Posted by: CharleyCarp | Link to this comment | 04-26-18 3:12 PM
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Aaaa. Pathetic.


Posted by: Opinionated Fonzie | Link to this comment | 04-26-18 3:28 PM
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On occasion, I see my peers who have high school-aged daughters posting memes about their guns and the effect of the gun toward improving the behavior of the boys who might be interested in their daughters. If the high school boys are posting memes about shooting middle aged men in the back, I haven't seen it.


Posted by: Moby Hick | Link to this comment | 04-26-18 3:33 PM
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Incels at the point of a gun, dreaming of one day being on the other side. Both ready to blame the daughters for anything they might do.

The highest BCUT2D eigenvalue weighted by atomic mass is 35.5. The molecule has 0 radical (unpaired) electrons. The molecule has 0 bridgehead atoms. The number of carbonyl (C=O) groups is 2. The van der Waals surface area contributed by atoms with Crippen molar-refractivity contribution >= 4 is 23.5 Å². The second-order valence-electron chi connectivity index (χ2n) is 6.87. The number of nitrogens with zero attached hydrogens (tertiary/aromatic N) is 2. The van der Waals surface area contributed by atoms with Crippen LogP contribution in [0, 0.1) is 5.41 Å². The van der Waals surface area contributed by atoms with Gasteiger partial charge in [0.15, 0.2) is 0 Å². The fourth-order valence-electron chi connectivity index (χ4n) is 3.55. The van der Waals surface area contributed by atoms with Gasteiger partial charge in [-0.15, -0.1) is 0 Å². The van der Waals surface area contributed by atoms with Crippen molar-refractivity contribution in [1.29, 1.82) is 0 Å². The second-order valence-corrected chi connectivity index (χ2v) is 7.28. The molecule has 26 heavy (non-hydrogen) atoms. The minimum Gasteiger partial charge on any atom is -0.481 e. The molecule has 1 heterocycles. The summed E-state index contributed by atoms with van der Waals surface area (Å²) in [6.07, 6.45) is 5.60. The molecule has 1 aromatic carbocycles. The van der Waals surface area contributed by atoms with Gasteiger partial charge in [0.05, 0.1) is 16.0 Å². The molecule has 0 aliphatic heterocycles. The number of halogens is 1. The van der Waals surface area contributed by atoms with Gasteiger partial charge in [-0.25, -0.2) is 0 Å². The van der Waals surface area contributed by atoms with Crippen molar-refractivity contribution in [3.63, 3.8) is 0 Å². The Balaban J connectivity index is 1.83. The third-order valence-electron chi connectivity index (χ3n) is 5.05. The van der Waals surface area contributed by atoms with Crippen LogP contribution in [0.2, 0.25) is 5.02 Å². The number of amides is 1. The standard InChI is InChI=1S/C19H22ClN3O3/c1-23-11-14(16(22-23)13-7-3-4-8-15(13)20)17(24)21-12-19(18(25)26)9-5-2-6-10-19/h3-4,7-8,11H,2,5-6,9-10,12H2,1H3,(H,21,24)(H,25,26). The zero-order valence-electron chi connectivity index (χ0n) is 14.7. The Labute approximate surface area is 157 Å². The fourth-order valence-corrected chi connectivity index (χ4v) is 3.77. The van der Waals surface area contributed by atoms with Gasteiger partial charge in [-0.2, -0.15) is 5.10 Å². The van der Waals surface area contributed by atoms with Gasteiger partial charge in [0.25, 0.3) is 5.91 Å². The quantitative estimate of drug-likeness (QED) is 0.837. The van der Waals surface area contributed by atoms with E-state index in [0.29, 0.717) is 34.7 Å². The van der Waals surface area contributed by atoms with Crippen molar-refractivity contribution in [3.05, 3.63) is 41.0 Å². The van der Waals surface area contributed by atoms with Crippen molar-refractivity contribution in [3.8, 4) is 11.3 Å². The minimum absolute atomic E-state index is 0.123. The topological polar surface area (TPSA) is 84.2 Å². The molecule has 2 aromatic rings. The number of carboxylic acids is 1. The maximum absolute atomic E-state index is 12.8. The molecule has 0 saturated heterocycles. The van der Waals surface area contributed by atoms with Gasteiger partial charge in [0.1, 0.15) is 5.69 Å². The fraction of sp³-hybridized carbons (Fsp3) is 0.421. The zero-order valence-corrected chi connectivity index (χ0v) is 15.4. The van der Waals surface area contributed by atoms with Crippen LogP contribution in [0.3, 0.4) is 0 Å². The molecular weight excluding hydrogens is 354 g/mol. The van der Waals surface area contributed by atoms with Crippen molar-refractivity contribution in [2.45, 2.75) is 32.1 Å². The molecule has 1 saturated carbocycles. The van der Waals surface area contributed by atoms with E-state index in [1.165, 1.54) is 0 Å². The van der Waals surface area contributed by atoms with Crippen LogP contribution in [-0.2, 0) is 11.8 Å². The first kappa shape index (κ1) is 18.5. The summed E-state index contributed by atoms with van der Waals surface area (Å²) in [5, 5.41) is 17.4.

Posted by: fake accent | Link to this comment | 04-26-18 4:05 PM
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Poor kid died this morning


Posted by: NW | Link to this comment | 04-28-18 12:50 AM
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63: I heard that on the radio this morning


Posted by: Bostoniangirl | Link to this comment | 04-28-18 5:35 AM
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I always think of the Onion headline, "Terri Schiavo Dies of Embarrassment" under the most inappropriate of circumstances.


Posted by: heebie-geebie | Link to this comment | 04-28-18 5:42 PM
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63: Just saw this. That poor child.


Posted by: Just Plain Jane | Link to this comment | 04-28-18 6:32 PM
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42- Arguably Macron mistranslating himself, where a more appropriate word would be "senseless".


Posted by: SP | Link to this comment | 04-29-18 5:35 AM
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I feel like, by analogy with the Bush administration, I should deliberately eat more French fries in support of Macron.


Posted by: Moby Hick | Link to this comment | 04-29-18 6:06 AM